Formula: SrCO3 or SrO.CO2
Alternate Names: Strontianite
|If this formula is not unified correctly please contact us.|
|DENS - Density (Specific Gravity)||3.6|
|HMOH - Hardness (Moh)||3.6|
|GSPT - Frit Softening Point||723C D|
|BDLB - Bulk Density lbs/cu. ft. (Packed)||105|
Strontium Carbonate is a very slightly soluble source of SrO used in glazes.
There is disagreement about when it decomposes (data sheets vary from 1075-1100C, one even indicates 1340C) as follows:
SrCO3 -> SrO + CO2
The 'Ceramic Industry Materials Handbook' states that it starts to disassociate as early as 800C in a purely oxidizing atmosphere, whereas a CO2 atmosphere might delay break-down until around 1220C. This information is supported by the fact that when the more stable calcium and barium carbonate are added to bodies, pinholing and blistering are greater than bodies containing strontium. Wikipedia says it melts and decomposes at the same time, 1100C.
Strontium carbonate is often recommended as a substitute for barium to produce matte glazes. Use about 75% as much and test first to make sure color response is the same. However strontium is not a substitute for barium as a precipitator of soluble salts in clay bodies because it combines with SO4-- ions in the water to form a compound that is not nearly as insoluble as BaSO4.
Viscous zirconium silicate glazes can be smoothed with the addition of strontium carbonate.
Strontium is considered a safe material. Some people confuse SrO with Strontium 90, an isotope released from atomic reactions; they are not the same thing.
As noted, strontium carbonate produces gases as it decomposes and these can cause pinholes or blisters in glazes (if they are being generated into a glaze melt having a viscosity and surface tension that is unable to pass them or heal over properly as they escape or one that simply does not have time because of quick cooling). There are many strontium frits available and incorporating one of them to source the SrO instead of raw strontium carbonate (a classic job for glaze chemistry calculations). The resultant glaze will be more fusible and will have better clarity and fewer defects. Strontium frits have become much more common of late and are useful to producing brilliant transparent glazes without having a high expansion (like those based on Na2O and K2O). Please read the information about the oxide SrO to fully appreciate the value of SrO frits, not just as alternatives to this material, but as excellent ways to produce brilliant glazes.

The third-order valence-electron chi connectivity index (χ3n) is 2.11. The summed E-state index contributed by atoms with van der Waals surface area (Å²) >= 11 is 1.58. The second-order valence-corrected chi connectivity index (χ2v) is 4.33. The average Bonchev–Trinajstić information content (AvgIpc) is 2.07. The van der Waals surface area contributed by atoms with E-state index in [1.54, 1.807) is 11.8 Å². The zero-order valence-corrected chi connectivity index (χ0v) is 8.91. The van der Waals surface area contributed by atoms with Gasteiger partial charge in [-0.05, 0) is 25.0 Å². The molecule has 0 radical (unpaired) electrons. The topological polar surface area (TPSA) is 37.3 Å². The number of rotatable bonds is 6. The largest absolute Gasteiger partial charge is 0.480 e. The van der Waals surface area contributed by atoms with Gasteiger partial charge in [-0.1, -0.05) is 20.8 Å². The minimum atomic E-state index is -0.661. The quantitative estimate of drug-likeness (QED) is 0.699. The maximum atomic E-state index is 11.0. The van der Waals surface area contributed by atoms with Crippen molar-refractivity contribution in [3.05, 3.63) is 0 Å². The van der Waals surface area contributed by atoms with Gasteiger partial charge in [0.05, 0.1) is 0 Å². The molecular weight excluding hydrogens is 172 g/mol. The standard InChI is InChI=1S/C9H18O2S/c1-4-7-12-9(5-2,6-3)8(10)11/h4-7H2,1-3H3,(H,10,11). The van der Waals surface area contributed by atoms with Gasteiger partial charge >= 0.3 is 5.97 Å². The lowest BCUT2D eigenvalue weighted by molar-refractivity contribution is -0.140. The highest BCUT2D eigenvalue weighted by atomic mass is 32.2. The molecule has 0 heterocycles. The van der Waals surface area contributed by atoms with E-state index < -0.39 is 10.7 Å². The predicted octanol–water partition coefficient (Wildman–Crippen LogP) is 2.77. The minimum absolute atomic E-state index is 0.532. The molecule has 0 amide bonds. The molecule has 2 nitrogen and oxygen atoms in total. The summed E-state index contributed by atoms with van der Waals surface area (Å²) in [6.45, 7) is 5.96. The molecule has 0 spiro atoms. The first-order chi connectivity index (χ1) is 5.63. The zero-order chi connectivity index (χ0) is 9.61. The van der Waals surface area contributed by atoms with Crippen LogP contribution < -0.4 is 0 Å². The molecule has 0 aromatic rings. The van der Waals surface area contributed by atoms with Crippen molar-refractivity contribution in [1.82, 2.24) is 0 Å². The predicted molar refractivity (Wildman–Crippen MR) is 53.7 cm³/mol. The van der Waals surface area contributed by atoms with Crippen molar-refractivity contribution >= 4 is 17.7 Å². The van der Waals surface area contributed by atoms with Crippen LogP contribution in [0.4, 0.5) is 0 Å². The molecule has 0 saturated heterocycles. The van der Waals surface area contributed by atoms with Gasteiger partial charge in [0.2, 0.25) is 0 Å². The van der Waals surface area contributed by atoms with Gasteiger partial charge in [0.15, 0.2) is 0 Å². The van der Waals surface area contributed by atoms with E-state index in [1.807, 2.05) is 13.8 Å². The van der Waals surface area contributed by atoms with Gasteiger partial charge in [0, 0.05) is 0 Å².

Some pottery glazes have such high strontium carbonate percentages that a frit cannot supply the needed SrO. These are, of course, special purpose formulations, having an SrO content that exceeds (or far exceeds) normal target or limit formulas. According to the Wikipedia article, while it does have a low solubility, this increases dramatically with temperature (about 50 times greater at 100C verses room temperature) and up to 100 times greater in the presence of CO2 in the slurry. Both of these factors play in glaze slurries (they can contain other carbonates that are disassociating) and thus indicate the potential to flocculate or deflocculate them.
Strontium carbonate fired at 1800F and then allowed to rehydrate in the air for two days. It is crumbling like this all by itself, similar to what calcium carbonate does as it rehdrates.
These bowls were made by Tony Hansen using a mixture of white and stained New-Zealand-kaolin-based porcelain (Plainsman Polar Ice) fired at cone 6. The body is not only white, but very translucent.
These are pure samples (with 2% binder added) of (top left to bottom right) strontium carbonate, nepheline syenite, cobalt carbonate, manganese dioxide, bentonite (in bowl), 6 Tile kaolin, New Zealand kaolin and copper carbonate. I am firing them at 50F increments from 1500F and weighing to calculate loss on ignition for each. I want to find out at what temperature they are gassing (and potentially bubble-disrupting the glaze they are in or under). Notice how the copper is fuming and spitting black specks on the shelf, this happens right around 1500F. These stains on the shelf darkened considerably when the kiln was fired higher.
This is a cone 10 glossy glaze. It should be crystal clear and smooth. But it contains strontium carbonate, talc and calcium carbonate. They produce gases as they decompose, if that gas needs to come out at the wrong time it turns the glaze into a Swiss cheeze of micro bubbles. One solution is to use non-gassing sources of MgO, SrO and CaO. Or, better, do a study to isolate which of these three materials is the problem and it might be possible to adjust the firing to accommodate it. Or, an adjustment could be make to the chemistry of the glaze such that the melting happened later and more vigorously (rather than earlier and more slowly). The latter is actually the likely cause, this glaze contains a small amount of boron frit. Boron melts very early so the glaze is likely already fluid while gases that normally escape before other cone 10 glazes even get started melting are being trapped by this one.
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